Conduct disorders are defined as a group of repetitive and persistent behavioral, social, and emotional problems in young children and adolescents. Children and adolescents with conduct disorder may have trouble following rules, respecting the rights of others, and showing empathy.
As a result, youth with conduct disorder are often viewed by adults as “bad” or delinquent rather than struggling emotionally and mentally. Because childhood and adolescent conduct disorder may develop into antisocial personality disorder in adulthood, early intervention and early treatment are essential.
Symptoms of Conduct Disorder
The symptoms of conduct disorder vary from person to person. Common behaviors and symptoms associated with conduct disorders generally fall into four categories, namely:
- Aggressive behavior toward others. These behaviors may include physical aggression toward people and animals, bullying, fighting, and using weapons. Children with conduct disorder show a disregard for others’ feelings and a lack of remorse after an aggressive episode.
- Destructive behavior. These behaviors may include the intentional destruction of property, arson, and other violent behavior.
- Deceitful behavior. These behaviors may include lying, stealing from others, and shoplifting.
- Serious violation of rules. This involves going against the accepted rules of society or engaging in behaviors that are not age-appropriate. These behaviors may include running away from home, a lack of respect for authority figures, substance use, and other impulse-driven behaviors, such as sexual activity at a young age.
Many children with conduct disorder are irritable, struggle from low self-esteem, and throw frequent temper tantrums. In most cases, those with conduct disorder do not understand how their behavior can hurt others and generally have little remorse about hurting others.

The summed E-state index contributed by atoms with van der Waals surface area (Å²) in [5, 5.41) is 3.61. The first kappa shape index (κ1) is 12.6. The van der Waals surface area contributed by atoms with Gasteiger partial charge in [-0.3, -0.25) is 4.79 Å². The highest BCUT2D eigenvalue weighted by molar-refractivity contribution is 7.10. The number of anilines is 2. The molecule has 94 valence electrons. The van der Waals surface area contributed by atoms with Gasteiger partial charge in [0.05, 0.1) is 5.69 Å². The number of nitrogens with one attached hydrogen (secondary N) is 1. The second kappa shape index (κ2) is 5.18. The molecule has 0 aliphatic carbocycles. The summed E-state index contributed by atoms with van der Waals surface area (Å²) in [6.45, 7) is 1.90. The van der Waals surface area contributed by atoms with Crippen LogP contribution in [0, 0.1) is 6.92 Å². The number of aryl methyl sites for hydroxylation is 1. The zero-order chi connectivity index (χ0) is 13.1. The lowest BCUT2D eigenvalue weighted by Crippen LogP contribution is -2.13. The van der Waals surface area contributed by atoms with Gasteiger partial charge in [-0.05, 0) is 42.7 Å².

What causes conduct disorder?
While the exact cause of conduct disorder is unknown, mental health experts believe that several factors play a role in its development, including:
- Environmental factors: Factors such as a dysfunctional home environment, child abuse, neglect, and negative experiences during childhood can lead to a greater risk of conduct disorder. A family history of substance use disorder or other psychiatric conditions may also play a role in developing conduct disorder.
- Social factors: Low socioeconomic status, lack of acceptance from peers, or association with a deviant peer group can put an individual at higher risk for conduct disorder.
- Psychological factors: Some adolescent psychiatrists and mental health experts believe that conduct disorders may reflect impairment with moral awareness and deficits in cognitive processing.
- Biological factors: Research suggests that brain injuries correlate with the development of behavioral disorders. Conduct disorder has been linked to the brain’s frontal lobe, which is responsible for regulating impulse control, behavior, and emotion. Young children and adolescents with conduct disorder may also have co-occurring mental health issues, such as attention-deficit/hyperactivity disorder (ADHD), anxiety disorders, oppositional defiant disorder, and intermittent explosive disorder, which can exacerbate the symptoms of conduct disorder.
- Genetic factors: Many children with conduct disorder have family members or biological parents with mental disorders, including mood disorders, anxiety disorders, and personality disorders. A family history of mental illness may lead to a greater risk of developing conduct problems.